Julie skipped passed the billy goats and gave them her signature facial expression.
They laughed and said, Mornin’ Julie, good day to ya.
– Catherine M. Johnson
We are at it again! It’s been far too long since Catherine and I did a tandem post, pairing either drawing, paintings, or verse – or all of the above! This time Catherine suggested the animal and the gesture. Come to think of it, I think Catherine has made most of the suggestions, and I have profited from them immensely. Some have gone on to become full fledged picture book manuscripts. Fingers crossed that it happens again!
I also had to nab this painting of Catherine’s (off Instagram) to show you too. I love the colors and its sweet hugable face!
Opening: One blustery morning, when frosty winds blew, When families stayed home, and when field trips were few, The midwinter doldrums arrived at the zoo.
Synopsis: When the winter doldrums arrive at the zoo, a very small hippo and a young kangaroo decide to stage a ZooZical, to display their singing, dancing, acrobatic, and other talents to the people of Springfield.
Why I like this book: This book had me with the end papers! Simple line drawings and coarse (yet not itchy!) textures compliment such funny rhymes : Then the snakes (by mistake) tied themselves up in knots. Ocelots lost their spots.
Opening: We’re look-alike twins. That means we look like each other. That means we share everything.
Synopsis: Told from their POV, five year old twin girls, who have always shared everything, sleep in separate beds with their own blankets for the first time.
Resource/Activity: Project Linus: strives to offer comfort for children who are seriously ill, traumatized, or otherwise in need.
Why I like this book: I love the mother’s creative solution (isn’t that what makes a good mother – resourcefulness?!), and the simple and beautifully colored illustrations. Also one of School Library Journal’s Best Picture Books of 2011.
For more posts on Perfect Picture Books and resources visit Susanna Hill’s blog every Friday.
How thoughtful! Another writing challenge and it starts on my birthday! I shouldn’t have, but I hope I like it!
You may wonder why, if I enjoy writing so much, do I need to append at someone else’s prompting. Think of me at my desk and note the view I have of the kitchen floor and clothing strewn across stacks of kid’s schoolwork. Got the picture? Daily household tasks if avoided are rewarded with dust bunnies that leave droppings, or a laundry pile that could receive R38 on an insulation scale. Sadly I am often more motivated to tidy up than to revise a manuscript draft, again. Funny how I can procrastinate by tackling chores!
So when I am home, not driving a kid somewhere, volunteering, or digging weeds for cash, I need to exercise good discipline to write. One way to keep me writing is to join in on a challenge. The reward is in the ‘keeping’.
And it’s one more thing to keep me busy while I’m busy.
We all like to make fun, tease or pull someone’s leg. And I am a well known sucker. Yep, I fall for everything!
Hold on though, the Italians like to spin or take around. Or even give you a drink: cercare di darla a bere. Either way you may have difficulty walking a straight line afterwards!
German’s will take your arm: auf den Arm nehmen; a well-mannered jest!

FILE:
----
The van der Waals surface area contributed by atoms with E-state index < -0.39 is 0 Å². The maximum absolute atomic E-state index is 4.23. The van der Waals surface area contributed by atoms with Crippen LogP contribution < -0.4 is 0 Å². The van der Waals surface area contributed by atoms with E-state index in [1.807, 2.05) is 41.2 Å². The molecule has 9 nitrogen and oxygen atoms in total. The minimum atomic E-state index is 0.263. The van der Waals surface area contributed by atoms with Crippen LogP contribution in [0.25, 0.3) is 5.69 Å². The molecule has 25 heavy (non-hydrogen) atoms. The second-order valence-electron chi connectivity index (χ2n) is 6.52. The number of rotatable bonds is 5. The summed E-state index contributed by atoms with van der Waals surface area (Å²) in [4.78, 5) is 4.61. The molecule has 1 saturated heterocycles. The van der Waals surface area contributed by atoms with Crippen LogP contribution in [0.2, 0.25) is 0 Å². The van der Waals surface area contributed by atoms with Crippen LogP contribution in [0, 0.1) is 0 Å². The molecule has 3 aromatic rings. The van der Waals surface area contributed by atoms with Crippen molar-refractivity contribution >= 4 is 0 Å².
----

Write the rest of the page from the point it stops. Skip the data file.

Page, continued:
The French come closer to taking you for a ride: faire marche, though you’ll have to walk! (Or hitch a ride with the Swedes: driva med nån). They might put more effort in it and play a trick on you: jouer un tour à vous which directly translated is play a turn. That could make you dizzy too!
Finally, if you’re goofing with friends in Argentina you might want to keep your hat on: Tomarle el pelo a alguien so the don’t drink your hair!
Recently I was asked to help with a logo design to launch a new business called bumcicles: cool bike seat covers for bicycle lovers.
The design work was one of the more enjoyable experiences I’ve had. The client knew quite clearly what they wanted, had a little sketch for me to work with, and could use the right language to say what was working and what wasn’t. The job was done in a matter of hours. In this particular case I could easily agree with what the client believed was a good idea as well as the aesthetic qualities of the design. Unfortunately that is not always the case.
Most of the time it has been tougher. I’ve worked weeks to find ‘the right look’, once even months. The client had no idea what he wanted, and I believe that client was not familiar with his clients! It worked out well enough in the end, but I can’t say I walked away satisfied by the experience.
Logo design may seem easy, but the simplicity is deceptive. A first impression is indelible, and a weak one can miss the mark and actually hurt a client’s business. Maybe even end it. That is a lot of responsibility! There are some guidelines to which a designer should stick, like knowing your client and knowing your client’s clients, but equally importantly for me is confidence. Confidence in my acquired and honed skills, as well as my ability to stand firm with conviction when I believe what the client likes is not necessarily right for them. A business owner may have spent a lot of time thinking of all the elements they would like represented in a logo, but I try hard to keep things as simple as possible. And if it doesn’t work alone in black and white, color can’t rescue it. Someone once wisely said that you should be able to draw it in the sand with a stick. And confidence allows me to break from the rules BECAUSE it’s what’s right! But again, it is really nice when I don’t have too!